We next explore whether lender type and prior lending relationship help explain DIP-loan spreads. We note that prepetition secured lenders supply close to 80% of the DIP loans in our sample. In 54% of the DIP-loan facilities provided by prepetition secured lenders, DIP lenders have a lending relationship with the borrower. Examining spread differences between DIP loans provided by relationship prepetition lenders and those by non-relationship prepetition lenders, we find that a strong lending relationship yields only a small amount of savings for borrowers. The evidence suggests that relationship lenders exploit their informational advantage and charge a spread that is not much lower than an otherwise similar loan by non-relationship lenders who likely face higher costs for information production. Finally, we show that in more than 60% of the cases, unsecured junior creditors file objections to DIP-loan terms. Contested DIP loans carry spreads that are on average about 85 bps higher than non-contested DIP loans. Moreover, we find that unsecured creditors’ recovery is 16.4 percentage points lower in contested cases than in uncontested cases. Nonetheless, courts routinely approve DIP loans.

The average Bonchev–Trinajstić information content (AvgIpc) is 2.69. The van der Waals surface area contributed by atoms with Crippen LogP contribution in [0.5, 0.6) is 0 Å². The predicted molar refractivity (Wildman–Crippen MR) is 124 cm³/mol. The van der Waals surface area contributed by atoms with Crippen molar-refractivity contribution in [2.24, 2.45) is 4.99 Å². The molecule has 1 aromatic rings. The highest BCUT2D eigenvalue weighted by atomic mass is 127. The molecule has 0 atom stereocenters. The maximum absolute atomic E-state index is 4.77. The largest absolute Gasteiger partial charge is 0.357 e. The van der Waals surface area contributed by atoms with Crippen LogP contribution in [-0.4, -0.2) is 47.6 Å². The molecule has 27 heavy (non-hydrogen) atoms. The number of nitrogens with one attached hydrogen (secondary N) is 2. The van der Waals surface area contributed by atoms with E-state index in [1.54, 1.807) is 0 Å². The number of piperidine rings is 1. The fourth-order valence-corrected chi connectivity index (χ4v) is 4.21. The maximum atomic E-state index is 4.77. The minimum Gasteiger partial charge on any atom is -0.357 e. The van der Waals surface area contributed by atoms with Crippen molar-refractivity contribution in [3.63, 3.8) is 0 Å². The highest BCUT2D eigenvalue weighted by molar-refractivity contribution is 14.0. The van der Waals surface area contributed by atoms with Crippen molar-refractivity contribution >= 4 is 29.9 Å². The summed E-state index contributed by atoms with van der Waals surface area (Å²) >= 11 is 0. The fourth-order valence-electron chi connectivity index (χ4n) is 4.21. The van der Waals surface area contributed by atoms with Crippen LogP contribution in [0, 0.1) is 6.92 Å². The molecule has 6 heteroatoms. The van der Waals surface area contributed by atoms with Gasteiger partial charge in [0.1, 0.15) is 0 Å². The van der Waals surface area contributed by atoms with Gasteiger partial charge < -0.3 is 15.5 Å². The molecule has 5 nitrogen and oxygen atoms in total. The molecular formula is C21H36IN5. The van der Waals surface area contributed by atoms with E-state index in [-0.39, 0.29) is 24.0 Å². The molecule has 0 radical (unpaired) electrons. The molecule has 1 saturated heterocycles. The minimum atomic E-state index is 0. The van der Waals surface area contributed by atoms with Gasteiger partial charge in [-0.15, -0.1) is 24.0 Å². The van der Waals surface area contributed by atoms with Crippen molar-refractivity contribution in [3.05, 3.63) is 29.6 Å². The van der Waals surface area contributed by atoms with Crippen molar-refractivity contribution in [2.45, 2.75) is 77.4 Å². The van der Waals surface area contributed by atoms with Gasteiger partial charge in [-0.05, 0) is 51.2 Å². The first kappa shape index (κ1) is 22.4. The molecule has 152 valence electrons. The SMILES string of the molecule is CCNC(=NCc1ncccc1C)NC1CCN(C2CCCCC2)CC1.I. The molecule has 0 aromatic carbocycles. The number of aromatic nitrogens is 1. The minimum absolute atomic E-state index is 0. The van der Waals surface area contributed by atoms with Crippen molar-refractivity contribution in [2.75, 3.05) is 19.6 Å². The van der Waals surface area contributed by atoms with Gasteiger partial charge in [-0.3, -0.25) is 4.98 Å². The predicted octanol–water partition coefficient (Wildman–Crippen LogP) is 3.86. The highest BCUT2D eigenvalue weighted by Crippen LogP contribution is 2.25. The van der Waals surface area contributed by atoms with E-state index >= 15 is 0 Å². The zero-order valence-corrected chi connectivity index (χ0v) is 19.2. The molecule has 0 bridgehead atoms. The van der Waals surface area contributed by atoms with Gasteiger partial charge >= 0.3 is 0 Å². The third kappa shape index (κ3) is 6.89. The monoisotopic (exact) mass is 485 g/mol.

We explore a number of other possible explanations for the high spread. One potential explanation is that it captures large costs associated with monitoring and renegotiation. We note that direct costs of loan origination and monitoring are usually covered by fees, not by spreads.

We also show that DIP-loan fees are substantially higher than fees for both investment-grade loans and leveraged loans. Another potential explanation is related to the lending market structure. We note that the DIP-loan market is quite concentrated, with the majority of loans provided by a small group of lenders. We find that lending institution heterogeneity has strong statistical power in explaining the loan spreads, suggesting the importance of lender-specific skills and their relatively unique access to information on loan spreads. A third potential explanation is the agency problem likely arising from incentive alignment between DIP-loan providers and management—Chapter 11 firms’ management may grant DIP-loan providers opportunities to extract rents to preserve their own human capital.

The full article is available here.

B. Espen Eckbo holds the Tuck Centennial Chair of Finance at the Tuck School of Business at Dartmouth.

Kai Li holds the Canada Research Chair in Corporate Governance and W. Maurice Young Professor of Finance at Sauder School of Business at the University of British Columbia.

Wei Wang is a Professor of Finance at the Smith School of Business at Queen’s University, British Columbia.